Posted by: Francis Koster Published: November 1, 2020

How happy are you, really, as an American?

We can look at the state of our nation through two lenses – The state of our economy, and the state of our happiness.

The United States has the #1 ranked economy in the world.[1] Turns out this does not have much to do with our state of happiness.

For almost a decade, researchers have been studying annually the happiness of 156 countries, looking at citizen’s perceptions of their happiness in many areas including their sense of freedom, their economy, education, the ability to improve oneself, healthcare, life expectancy, and lack of public corruption. Using these indicators, our United States ranked only 18th for happiness. [2] Among all the countries in the world, we rank number 35 for life expectancy and falling. [3] Even among just the richest countries in the world, our life expectancy ranks 12th in the world and is falling.[4]
It does not matter you live in a rich or poor country, the state of the stock market or the GDP in that country does not make you live a longer or happier life.
So here we are ranked highest for our economic activity, and #18 for our happiness.  How can politicians who brag about economic progress miss the disconnect to the happiness rankings?  Once you better understand the two main indicators used to create economic rankings, things get clearer.
The first indicator is Gross Domestic Product (GDP). Basically, GDP has two main flaws.  First, it only counts money changing hands – not what it was spent on, or how much happiness it bought.   In an astonishing number of economic activities, GDP rises when the quality of life and happiness goes down.  Sell lots of cigarettes and GDP goes up.  Make billions by doing things that cause climate change, pollution, birth defects, and unhealthy foods and GDP goes up.  Happiness goes down.
GDP also fails to recognize inequality, including the enormous amount of unpaid labor done by (mostly) women.   Go out to a restaurant, GDP rises.   Eat a mom cooked meal at home, it does not.  In 1975, the women of Iceland got pretty upset by how uneven pay was between men and women doing the same job.  They went on strike all across the country.[5]   Gender fairness reforms were started and their GDP rose in part because of the increase in woman’s wages.[6] Iceland now ranks number 4 on the world happiness index.
The second major indicator of “success” is that “the stock market is setting new records.”  Who is this benefiting?  According to the Federal Reserve, over the past 4 years, the richest 1% of Americans saw their total stock holdings go up from 10 trillion dollars total to 15 trillion dollars (before Covid-19 hit) – a 50% increase.[7]  (This is five million checks each worth a million dollars). Each one of the households in the top 1% richest in America increased their wealth by over four million dollars.[8]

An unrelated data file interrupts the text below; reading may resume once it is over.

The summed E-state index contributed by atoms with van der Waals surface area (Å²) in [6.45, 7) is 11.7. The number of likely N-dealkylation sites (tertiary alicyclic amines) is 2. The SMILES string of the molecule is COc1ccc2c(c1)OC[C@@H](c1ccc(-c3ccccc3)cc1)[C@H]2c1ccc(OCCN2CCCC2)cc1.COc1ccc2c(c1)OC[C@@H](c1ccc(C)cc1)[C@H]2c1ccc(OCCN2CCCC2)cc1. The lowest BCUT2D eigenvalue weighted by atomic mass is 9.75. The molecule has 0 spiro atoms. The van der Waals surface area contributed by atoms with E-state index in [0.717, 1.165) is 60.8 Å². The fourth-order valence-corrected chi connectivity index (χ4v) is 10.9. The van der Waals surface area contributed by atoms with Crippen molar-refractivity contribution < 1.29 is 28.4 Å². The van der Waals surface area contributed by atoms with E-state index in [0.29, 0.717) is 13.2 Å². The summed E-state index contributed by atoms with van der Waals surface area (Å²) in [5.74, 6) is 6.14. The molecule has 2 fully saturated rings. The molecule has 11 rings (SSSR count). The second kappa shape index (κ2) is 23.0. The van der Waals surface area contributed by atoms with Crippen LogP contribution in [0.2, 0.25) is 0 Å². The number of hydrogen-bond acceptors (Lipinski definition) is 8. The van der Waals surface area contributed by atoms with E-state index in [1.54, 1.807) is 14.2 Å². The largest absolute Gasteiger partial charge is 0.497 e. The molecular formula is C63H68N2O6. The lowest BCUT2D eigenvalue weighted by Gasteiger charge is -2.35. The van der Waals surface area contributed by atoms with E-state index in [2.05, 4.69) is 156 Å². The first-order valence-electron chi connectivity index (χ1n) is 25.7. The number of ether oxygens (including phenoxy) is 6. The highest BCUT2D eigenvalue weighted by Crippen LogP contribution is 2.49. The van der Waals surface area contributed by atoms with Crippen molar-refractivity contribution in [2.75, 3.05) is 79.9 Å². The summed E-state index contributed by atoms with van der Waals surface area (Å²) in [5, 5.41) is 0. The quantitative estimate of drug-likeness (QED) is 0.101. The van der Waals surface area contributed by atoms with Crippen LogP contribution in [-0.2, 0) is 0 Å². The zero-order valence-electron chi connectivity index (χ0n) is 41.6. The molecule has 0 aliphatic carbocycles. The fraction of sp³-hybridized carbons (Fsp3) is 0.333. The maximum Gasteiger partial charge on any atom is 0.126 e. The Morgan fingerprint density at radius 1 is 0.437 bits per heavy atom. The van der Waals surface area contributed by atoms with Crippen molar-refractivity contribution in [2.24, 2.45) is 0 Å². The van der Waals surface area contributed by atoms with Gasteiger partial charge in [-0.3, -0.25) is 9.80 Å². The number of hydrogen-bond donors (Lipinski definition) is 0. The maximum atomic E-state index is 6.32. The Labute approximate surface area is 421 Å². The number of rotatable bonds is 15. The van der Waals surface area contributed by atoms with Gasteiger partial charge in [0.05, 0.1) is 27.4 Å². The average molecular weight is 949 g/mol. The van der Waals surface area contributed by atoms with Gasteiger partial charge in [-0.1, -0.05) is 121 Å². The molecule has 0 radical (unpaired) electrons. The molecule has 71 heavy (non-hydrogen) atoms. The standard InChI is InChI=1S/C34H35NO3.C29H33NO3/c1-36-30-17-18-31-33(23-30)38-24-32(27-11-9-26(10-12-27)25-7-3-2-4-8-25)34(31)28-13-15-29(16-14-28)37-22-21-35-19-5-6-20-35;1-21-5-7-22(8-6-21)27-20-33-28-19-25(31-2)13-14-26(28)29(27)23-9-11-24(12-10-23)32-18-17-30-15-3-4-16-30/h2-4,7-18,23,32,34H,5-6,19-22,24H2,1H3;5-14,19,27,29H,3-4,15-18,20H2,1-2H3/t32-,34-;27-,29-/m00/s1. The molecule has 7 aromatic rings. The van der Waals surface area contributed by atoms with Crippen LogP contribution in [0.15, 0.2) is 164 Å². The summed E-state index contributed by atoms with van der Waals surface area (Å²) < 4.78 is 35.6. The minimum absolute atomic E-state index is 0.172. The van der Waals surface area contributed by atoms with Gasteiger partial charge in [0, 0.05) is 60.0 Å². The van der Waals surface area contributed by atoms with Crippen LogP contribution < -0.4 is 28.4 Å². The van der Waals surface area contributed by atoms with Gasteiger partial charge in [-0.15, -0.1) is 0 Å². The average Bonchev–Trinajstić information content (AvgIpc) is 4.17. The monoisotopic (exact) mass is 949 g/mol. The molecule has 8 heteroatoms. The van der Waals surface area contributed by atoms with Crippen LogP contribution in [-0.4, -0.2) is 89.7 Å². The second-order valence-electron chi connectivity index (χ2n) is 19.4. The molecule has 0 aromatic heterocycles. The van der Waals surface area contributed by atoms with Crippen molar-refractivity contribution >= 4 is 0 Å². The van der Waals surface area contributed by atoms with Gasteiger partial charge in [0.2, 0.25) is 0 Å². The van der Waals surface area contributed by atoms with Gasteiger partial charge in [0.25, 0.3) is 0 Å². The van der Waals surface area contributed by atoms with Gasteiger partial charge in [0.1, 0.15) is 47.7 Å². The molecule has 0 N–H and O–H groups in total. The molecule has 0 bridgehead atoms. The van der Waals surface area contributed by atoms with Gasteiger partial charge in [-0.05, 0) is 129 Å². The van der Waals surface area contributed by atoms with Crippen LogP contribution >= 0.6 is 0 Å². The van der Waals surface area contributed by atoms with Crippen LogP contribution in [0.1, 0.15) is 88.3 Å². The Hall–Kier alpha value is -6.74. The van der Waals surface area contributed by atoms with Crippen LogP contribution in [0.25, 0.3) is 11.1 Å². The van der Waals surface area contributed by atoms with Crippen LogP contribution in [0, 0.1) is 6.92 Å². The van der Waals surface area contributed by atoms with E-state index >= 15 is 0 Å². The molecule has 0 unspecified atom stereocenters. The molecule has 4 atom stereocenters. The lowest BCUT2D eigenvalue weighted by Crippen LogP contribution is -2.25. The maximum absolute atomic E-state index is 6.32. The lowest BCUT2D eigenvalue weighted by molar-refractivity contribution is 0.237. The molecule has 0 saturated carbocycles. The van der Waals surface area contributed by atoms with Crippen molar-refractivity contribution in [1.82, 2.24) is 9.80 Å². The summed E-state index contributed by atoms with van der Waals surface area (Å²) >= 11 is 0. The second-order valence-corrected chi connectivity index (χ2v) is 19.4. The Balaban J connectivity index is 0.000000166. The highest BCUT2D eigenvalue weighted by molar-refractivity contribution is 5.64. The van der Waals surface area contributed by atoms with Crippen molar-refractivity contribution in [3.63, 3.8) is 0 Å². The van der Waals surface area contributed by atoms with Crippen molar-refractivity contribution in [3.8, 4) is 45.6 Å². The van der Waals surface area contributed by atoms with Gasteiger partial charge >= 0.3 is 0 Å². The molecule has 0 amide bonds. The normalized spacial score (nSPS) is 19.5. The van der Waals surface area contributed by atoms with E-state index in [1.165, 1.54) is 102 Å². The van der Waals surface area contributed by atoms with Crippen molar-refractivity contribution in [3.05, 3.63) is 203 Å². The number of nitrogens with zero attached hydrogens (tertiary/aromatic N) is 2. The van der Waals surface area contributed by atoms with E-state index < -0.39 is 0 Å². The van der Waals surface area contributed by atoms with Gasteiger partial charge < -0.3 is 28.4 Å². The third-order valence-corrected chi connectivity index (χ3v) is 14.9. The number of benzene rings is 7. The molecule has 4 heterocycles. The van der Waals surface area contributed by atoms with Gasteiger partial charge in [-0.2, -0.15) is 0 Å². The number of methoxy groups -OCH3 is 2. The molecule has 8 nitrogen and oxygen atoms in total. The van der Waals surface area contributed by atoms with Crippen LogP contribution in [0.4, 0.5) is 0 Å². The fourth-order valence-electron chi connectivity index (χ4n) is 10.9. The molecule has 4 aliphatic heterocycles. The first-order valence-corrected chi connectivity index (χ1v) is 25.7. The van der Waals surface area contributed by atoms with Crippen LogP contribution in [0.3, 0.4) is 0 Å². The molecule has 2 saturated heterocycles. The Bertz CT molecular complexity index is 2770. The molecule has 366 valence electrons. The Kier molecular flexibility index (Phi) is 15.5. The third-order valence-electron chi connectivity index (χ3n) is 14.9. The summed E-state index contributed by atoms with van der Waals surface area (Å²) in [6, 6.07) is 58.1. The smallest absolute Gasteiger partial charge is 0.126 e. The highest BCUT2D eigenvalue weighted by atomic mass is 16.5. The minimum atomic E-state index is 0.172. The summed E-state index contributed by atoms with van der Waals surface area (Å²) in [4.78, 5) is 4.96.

The next rung down the ladder, the wealthiest 10% of all households (which own a lot of stock) saw their stock value grew by over a quarter of a million dollars per household. [9] 
On the other hand, the bottom half of all the households in America saw their stock market holdings gain $467.[10]
In our recent national dialog, we have not been talking about the fact that very few people have gained an enormous amount of money recently, and the vast majority have not, or the fact that we only ranking 18th in the world’s ranking of happiness.
It is hard to be happy when one in five North Carolina children live below the poverty level.[11]  That means their parents have $530 per month to pay rent, buy food, buy clothing, pay medical bills, and cover transportation costs for that one child.[12]  The lifelong effects of poverty on children are catastrophic. They have more obesity and asthma, are seven times more likely to drop out of school, and are at higher risk for emotional problems.[13],[14], [15] They are not poor because they are sick – they are sick because they are poor, do not have access to healthy food, and live in sub-standard housing.
I want to be clear.  I am not a socialist.  I do not favor the government running what are now private businesses.  I also do not want one in five of our kids growing up under circumstances that harm them for life.  Other countries have addressed this by restructuring tax codes and regulations, and as a result, have a much higher happiness score.
To quote our Declaration of Independence: “We hold these truths to be self-evident, that all men are created equal, that they are endowed by their Creator with certain unalienable Rights, that among these are Life, Liberty and the pursuit of Happiness.”
 The big issue here is not that we cannot fix this. It is that we are not talking about fixing it.
Authored by Francis Koster Ed. D.
Using numbers from the URL above, (15 Trillion at year end 2019 – 10 Trillion at beginning of 2016 = 5 Trillion divided by (1% of 128,580,000  total households = 1,285,800) = $4,114,000.
The number was determined by subtracting the values for the top 10% at the beginning of 2016 from the values at the end of 2019 found in the chart in the URL following this sentence (10.37-6.92 = 3.4 trillion) and dividing that by 10% of  the number of households in the United States (128.58 million /10 = $264,427
The number was determined by subtracting the values for the bottom 50% at the beginning of 2016 from the values at the end of 2019 found in the chart in the URL following this sentence (1.7 -1.4 = .03 trillion -6.92 = .03 trillion) and dividing that by half  of  the number of households in the United States (128.58 million /64.290,000 = $467.00

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Francis P. Koster Ed.D.

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